The court reinforced its analysis with a case in which a state tax based on in-state residency was upheld because of the direct connection between the beneficiary and the state. In Maguire v. Trefry and Guaranty Trust Co. v. Virginia, the court decided that states may tax trust income that is actually distributed to an in-state beneficiary because the beneficiary owns and enjoys an interest in the trust property, and the state can exact a tax in exchange for offering beneficiary protection.
Analysis of Outcome
In this case, North Carolina improperly imposed a tax on the Kaestner Trust. The beneficiaries did not receive any income or distributions from the trust during the years in question. Since the trustee maintained absolute control over the trust with a fiduciary duty, Kaestner had no right to demand distributions or otherwise control, possess, or enjoy the trust assets during the taxing years. Additionally, Kaestner could not guarantee she would receive any money from the trust in the future.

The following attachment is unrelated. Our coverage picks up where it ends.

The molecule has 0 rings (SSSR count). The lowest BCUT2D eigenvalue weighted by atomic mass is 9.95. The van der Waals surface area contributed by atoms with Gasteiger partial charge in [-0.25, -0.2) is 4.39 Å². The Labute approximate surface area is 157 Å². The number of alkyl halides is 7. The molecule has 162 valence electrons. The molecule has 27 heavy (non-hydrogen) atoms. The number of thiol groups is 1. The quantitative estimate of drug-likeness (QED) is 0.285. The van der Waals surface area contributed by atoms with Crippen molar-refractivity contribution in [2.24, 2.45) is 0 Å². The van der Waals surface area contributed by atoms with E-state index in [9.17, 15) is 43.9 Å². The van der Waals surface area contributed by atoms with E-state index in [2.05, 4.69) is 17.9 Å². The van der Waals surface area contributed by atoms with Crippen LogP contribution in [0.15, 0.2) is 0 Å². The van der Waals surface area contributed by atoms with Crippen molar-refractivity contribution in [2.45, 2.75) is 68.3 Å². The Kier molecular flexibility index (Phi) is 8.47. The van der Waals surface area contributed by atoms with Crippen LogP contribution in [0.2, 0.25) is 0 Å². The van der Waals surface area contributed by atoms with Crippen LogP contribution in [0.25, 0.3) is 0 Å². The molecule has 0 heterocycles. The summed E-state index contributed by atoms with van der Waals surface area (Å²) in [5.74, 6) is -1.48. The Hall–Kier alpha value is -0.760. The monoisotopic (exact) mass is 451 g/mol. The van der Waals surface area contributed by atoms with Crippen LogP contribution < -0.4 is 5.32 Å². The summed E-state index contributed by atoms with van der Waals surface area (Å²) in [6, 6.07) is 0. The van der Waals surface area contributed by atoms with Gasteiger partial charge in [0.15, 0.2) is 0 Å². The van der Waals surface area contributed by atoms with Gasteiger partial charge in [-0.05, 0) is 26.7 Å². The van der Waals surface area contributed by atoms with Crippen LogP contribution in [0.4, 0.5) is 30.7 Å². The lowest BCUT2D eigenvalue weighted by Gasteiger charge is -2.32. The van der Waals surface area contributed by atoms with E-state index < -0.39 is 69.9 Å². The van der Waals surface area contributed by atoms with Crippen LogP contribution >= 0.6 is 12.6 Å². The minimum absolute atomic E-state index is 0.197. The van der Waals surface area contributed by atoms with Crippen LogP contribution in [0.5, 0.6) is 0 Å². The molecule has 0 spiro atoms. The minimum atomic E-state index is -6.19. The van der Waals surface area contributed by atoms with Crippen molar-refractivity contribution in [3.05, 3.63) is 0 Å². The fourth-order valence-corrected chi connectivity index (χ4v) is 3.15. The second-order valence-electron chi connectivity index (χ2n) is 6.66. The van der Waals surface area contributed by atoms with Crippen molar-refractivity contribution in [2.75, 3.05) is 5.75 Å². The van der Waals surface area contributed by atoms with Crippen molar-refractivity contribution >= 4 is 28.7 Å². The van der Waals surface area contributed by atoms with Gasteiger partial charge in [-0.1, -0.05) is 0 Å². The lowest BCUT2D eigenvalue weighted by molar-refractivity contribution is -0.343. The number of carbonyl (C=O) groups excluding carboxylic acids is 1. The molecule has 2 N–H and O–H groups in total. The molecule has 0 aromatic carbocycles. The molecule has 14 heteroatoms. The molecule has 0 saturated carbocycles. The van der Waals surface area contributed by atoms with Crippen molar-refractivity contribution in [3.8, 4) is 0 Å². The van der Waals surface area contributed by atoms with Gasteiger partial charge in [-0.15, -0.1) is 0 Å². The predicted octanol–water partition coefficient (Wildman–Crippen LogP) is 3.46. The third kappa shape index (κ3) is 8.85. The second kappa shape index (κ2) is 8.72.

Furthermore, Rice created the trust in New York to be governed by New York law with a New York trustee, and all trust documents and records stayed in New York, so the trust itself retained no physical presence in North Carolina. While a beneficiary lived in North Carolina during 2005-2008, the trustee maintained absolute control over the assets and chose not to distribute them to Kaestner and her children. Moreover, the communication between the trustee and Kaestner was infrequent.
The state’s counterarguments that trusts and constituents are always inextricably intertwined, that ruling in favor of the trust would undermine numerous state taxation regimes, and that adopting the trust’s position would lead to opportunistic gaming of state tax systems were unpersuasive to the court. Those arguments did not consider the variety of beneficiary interests, only accounted for a minute impact, and lacked certainty.
As a result of the Supreme Court’s decision, the criteria for state-imposed tax on a trust is that in-state beneficiaries must receive a distribution or have the right to control, possess or enjoy the assets within that state.